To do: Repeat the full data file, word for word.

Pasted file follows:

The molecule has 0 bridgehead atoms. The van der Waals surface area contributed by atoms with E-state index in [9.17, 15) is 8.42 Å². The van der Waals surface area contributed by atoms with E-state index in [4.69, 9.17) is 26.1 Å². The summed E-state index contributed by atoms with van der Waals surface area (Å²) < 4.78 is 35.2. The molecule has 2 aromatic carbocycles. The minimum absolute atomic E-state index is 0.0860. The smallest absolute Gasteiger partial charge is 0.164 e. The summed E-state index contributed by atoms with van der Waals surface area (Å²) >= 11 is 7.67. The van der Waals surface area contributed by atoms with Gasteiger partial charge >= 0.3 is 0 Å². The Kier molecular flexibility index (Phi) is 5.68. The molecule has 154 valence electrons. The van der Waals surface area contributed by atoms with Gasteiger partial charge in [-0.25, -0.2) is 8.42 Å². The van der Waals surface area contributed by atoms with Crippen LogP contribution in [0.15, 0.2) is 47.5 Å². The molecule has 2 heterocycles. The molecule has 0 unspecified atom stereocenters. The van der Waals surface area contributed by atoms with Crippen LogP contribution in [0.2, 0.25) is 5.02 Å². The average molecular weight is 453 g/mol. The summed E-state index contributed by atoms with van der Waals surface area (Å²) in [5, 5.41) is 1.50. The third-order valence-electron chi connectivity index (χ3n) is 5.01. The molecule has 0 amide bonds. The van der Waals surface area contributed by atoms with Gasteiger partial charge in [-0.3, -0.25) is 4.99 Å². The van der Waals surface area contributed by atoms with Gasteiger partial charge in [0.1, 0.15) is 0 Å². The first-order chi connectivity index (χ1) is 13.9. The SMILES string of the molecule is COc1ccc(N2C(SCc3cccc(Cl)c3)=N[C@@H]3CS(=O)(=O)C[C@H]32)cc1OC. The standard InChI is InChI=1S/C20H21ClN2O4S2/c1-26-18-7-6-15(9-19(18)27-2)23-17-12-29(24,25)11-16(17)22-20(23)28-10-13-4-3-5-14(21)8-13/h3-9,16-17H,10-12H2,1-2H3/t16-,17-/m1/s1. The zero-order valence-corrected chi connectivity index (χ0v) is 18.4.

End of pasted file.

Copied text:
The molecule has 0 bridgehead atoms. The van der Waals surface area contributed by atoms with E-state index in [9.17, 15) is 8.42 Å². The van der Waals surface area contributed by atoms with E-state index in [4.69, 9.17) is 26.1 Å². The summed E-state index contributed by atoms with van der Waals surface area (Å²) < 4.78 is 35.2. The molecule has 2 aromatic carbocycles. The minimum absolute atomic E-state index is 0.0860. The smallest absolute Gasteiger partial charge is 0.164 e. The summed E-state index contributed by atoms with van der Waals surface area (Å²) >= 11 is 7.67. The van der Waals surface area contributed by atoms with Gasteiger partial charge >= 0.3 is 0 Å². The Kier molecular flexibility index (Phi) is 5.68. The molecule has 154 valence electrons. The van der Waals surface area contributed by atoms with Gasteiger partial charge in [-0.25, -0.2) is 8.42 Å². The van der Waals surface area contributed by atoms with Crippen LogP contribution in [0.15, 0.2) is 47.5 Å². The molecule has 2 heterocycles. The molecule has 0 unspecified atom stereocenters. The van der Waals surface area contributed by atoms with Crippen LogP contribution in [0.2, 0.25) is 5.02 Å². The average molecular weight is 453 g/mol. The summed E-state index contributed by atoms with van der Waals surface area (Å²) in [5, 5.41) is 1.50. The third-order valence-electron chi connectivity index (χ3n) is 5.01. The molecule has 0 amide bonds. The van der Waals surface area contributed by atoms with Gasteiger partial charge in [-0.3, -0.25) is 4.99 Å². The van der Waals surface area contributed by atoms with Gasteiger partial charge in [0.1, 0.15) is 0 Å². The first-order chi connectivity index (χ1) is 13.9. The SMILES string of the molecule is COc1ccc(N2C(SCc3cccc(Cl)c3)=N[C@@H]3CS(=O)(=O)C[C@H]32)cc1OC. The standard InChI is InChI=1S/C20H21ClN2O4S2/c1-26-18-7-6-15(9-19(18)27-2)23-17-12-29(24,25)11-16(17)22-20(23)28-10-13-4-3-5-14(21)8-13/h3-9,16-17H,10-12H2,1-2H3/t16-,17-/m1/s1. The zero-order valence-corrected chi connectivity index (χ0v) is 18.4.